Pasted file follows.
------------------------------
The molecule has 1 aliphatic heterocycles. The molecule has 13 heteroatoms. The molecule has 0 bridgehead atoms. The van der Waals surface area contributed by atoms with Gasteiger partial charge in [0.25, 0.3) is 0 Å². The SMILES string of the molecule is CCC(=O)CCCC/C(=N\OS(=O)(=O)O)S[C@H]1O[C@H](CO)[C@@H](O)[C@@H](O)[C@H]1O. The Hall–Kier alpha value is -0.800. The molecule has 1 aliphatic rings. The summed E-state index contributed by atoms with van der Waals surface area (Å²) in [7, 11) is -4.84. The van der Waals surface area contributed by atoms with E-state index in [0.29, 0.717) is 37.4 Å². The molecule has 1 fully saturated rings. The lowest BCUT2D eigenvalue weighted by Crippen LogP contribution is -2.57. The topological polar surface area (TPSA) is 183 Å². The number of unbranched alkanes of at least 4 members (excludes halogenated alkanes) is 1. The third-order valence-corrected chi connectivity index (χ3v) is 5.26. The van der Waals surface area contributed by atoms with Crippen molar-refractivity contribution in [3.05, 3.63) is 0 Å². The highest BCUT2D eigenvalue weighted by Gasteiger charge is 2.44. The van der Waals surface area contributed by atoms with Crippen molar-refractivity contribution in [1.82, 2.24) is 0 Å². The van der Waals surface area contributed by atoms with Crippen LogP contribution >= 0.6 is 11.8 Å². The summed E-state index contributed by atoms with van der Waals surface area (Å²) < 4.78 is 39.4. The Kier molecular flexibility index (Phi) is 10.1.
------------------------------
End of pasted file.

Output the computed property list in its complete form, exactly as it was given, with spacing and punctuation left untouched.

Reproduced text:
The molecule has 1 aliphatic heterocycles. The molecule has 13 heteroatoms. The molecule has 0 bridgehead atoms. The van der Waals surface area contributed by atoms with Gasteiger partial charge in [0.25, 0.3) is 0 Å². The SMILES string of the molecule is CCC(=O)CCCC/C(=N\OS(=O)(=O)O)S[C@H]1O[C@H](CO)[C@@H](O)[C@@H](O)[C@H]1O. The Hall–Kier alpha value is -0.800. The molecule has 1 aliphatic rings. The summed E-state index contributed by atoms with van der Waals surface area (Å²) in [7, 11) is -4.84. The van der Waals surface area contributed by atoms with E-state index in [0.29, 0.717) is 37.4 Å². The molecule has 1 fully saturated rings. The lowest BCUT2D eigenvalue weighted by Crippen LogP contribution is -2.57. The topological polar surface area (TPSA) is 183 Å². The number of unbranched alkanes of at least 4 members (excludes halogenated alkanes) is 1. The third-order valence-corrected chi connectivity index (χ3v) is 5.26. The van der Waals surface area contributed by atoms with Crippen molar-refractivity contribution in [3.05, 3.63) is 0 Å². The highest BCUT2D eigenvalue weighted by Gasteiger charge is 2.44. The van der Waals surface area contributed by atoms with Crippen molar-refractivity contribution in [1.82, 2.24) is 0 Å². The van der Waals surface area contributed by atoms with Crippen LogP contribution >= 0.6 is 11.8 Å². The summed E-state index contributed by atoms with van der Waals surface area (Å²) < 4.78 is 39.4. The Kier molecular flexibility index (Phi) is 10.1.